Sunday, March 19, 2017

A Woman of Samaria

A number of biblical scholars have suggested that the Samaritan woman is a symbol of her people with whom Jesus wishes to enter into a relationship as Bridegroom and Messiah. Seen from this perspective, a marvelous dialogue unfolds between Jesus and his potential bride-to-be. And it is appropriate that he would speak of a “gift” to show the seriousness of his intent. Jesus’ gift is not gold or silver but “living water” that wells up to eternal life.

The Samaritan woman asks Jesus to give her this living water. But before Jesus can give her this gift, she must be ready to receive it. So Jesus tells her to go and bring before him the main obstacle, her husband. She must bring before him her principal sin. Jesus wants us to bring him the big things, in which the contradiction between sin and grace is seen by us in all clarity.

The woman hesitantly accepts the Lord’s challenge by confessing a partial truth: “I have no husband.” She has nevertheless taken a new step. Jesus accepts her half-confession. But being Jesus, he looks right through her, sees her whole previous life and tells her so. He wants candor on both sides; he needs a full confession.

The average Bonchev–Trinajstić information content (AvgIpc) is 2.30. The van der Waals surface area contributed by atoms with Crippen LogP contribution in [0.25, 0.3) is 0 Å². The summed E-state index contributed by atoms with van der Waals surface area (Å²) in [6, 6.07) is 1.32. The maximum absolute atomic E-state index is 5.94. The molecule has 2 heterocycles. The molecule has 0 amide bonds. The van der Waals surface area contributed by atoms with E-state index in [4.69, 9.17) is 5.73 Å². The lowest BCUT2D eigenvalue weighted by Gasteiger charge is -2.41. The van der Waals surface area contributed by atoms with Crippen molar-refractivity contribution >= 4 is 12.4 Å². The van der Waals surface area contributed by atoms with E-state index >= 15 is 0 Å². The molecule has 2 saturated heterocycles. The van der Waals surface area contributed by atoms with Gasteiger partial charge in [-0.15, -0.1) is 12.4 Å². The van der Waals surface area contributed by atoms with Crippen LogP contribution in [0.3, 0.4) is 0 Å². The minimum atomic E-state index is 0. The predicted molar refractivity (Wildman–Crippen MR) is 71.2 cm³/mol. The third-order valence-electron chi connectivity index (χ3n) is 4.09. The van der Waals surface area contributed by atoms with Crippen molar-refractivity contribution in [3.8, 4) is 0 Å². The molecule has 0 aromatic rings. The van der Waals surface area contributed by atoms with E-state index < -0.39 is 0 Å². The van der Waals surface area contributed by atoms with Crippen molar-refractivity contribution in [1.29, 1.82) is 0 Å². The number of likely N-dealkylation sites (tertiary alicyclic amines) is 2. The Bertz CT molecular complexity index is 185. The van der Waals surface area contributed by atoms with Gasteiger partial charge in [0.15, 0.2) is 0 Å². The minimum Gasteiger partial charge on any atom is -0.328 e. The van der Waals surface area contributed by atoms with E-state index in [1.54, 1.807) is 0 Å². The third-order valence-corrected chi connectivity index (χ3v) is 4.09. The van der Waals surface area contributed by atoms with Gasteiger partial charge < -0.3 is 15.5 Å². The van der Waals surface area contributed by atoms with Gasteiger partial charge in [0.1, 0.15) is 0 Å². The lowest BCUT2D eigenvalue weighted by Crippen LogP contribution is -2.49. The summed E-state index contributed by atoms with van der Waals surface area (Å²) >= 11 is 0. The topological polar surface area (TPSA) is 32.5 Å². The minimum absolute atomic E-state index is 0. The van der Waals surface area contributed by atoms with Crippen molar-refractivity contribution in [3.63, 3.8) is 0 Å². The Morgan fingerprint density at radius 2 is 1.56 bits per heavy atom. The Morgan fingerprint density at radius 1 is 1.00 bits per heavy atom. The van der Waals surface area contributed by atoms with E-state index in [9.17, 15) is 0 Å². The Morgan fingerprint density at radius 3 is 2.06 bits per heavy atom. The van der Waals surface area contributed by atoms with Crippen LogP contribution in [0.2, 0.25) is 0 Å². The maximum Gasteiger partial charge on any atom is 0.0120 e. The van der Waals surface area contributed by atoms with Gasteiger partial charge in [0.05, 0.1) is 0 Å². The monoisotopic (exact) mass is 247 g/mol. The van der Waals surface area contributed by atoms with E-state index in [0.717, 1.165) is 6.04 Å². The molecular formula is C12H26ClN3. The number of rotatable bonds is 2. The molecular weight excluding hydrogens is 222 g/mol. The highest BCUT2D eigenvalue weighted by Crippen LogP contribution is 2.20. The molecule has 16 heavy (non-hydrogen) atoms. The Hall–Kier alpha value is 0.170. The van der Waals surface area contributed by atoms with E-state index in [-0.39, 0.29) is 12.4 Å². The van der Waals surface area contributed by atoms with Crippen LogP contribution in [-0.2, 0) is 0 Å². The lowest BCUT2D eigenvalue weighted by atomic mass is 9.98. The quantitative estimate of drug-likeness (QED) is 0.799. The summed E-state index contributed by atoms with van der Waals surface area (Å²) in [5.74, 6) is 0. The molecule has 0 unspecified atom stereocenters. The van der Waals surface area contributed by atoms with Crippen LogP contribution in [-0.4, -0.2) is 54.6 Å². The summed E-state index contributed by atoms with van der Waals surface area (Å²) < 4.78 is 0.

“Sir, I perceive that you are a prophet”, she says; meaning, you look right through me; you see what I am and what I was.  Jesus has not given her the least reproach. He does not ask for anything more. Freed now from sin, she goes immediately to the essential and asks about worship. How am I to pray? She looks for guidance, she says to Jesus “I know that the Messiah is coming, the one called the Christ; when he comes he will tell us everything.” With this open, straightforward confession of faith, the woman creates a space for the Lord to disclose himself to her with a fullness and clarity not yet given to anyone up to this point in John’s Gospel: “I who speak to you am he.”

With this she is prepared for mission, to go forth and bear spiritual children for the Lord. But the Wedding Day as well as the handing over the promised gift is yet to come. We will celebrate it in a few weeks in the events of Holy Week, when Jesus will make the ultimate sacrifice in undergoing the humiliation of the Cross, that from his pierced side living water may flow, slaking the thirst of all who believe in him and washing away all their sins. Here on the Cross Jesus will be united to his Bride, with whom he will dwell in all eternity.

Duccio di Buoninsegna (c.1255 - c.1319)Christ and the Samaritan Woman, 1310-1311, tempera and gold on poplar panel, 17 x 18 1/8 in., Museo Thyssen-Bornemisza, Madrid. Excerpts from Father Timothy's homily for the Third Sunday of Lent.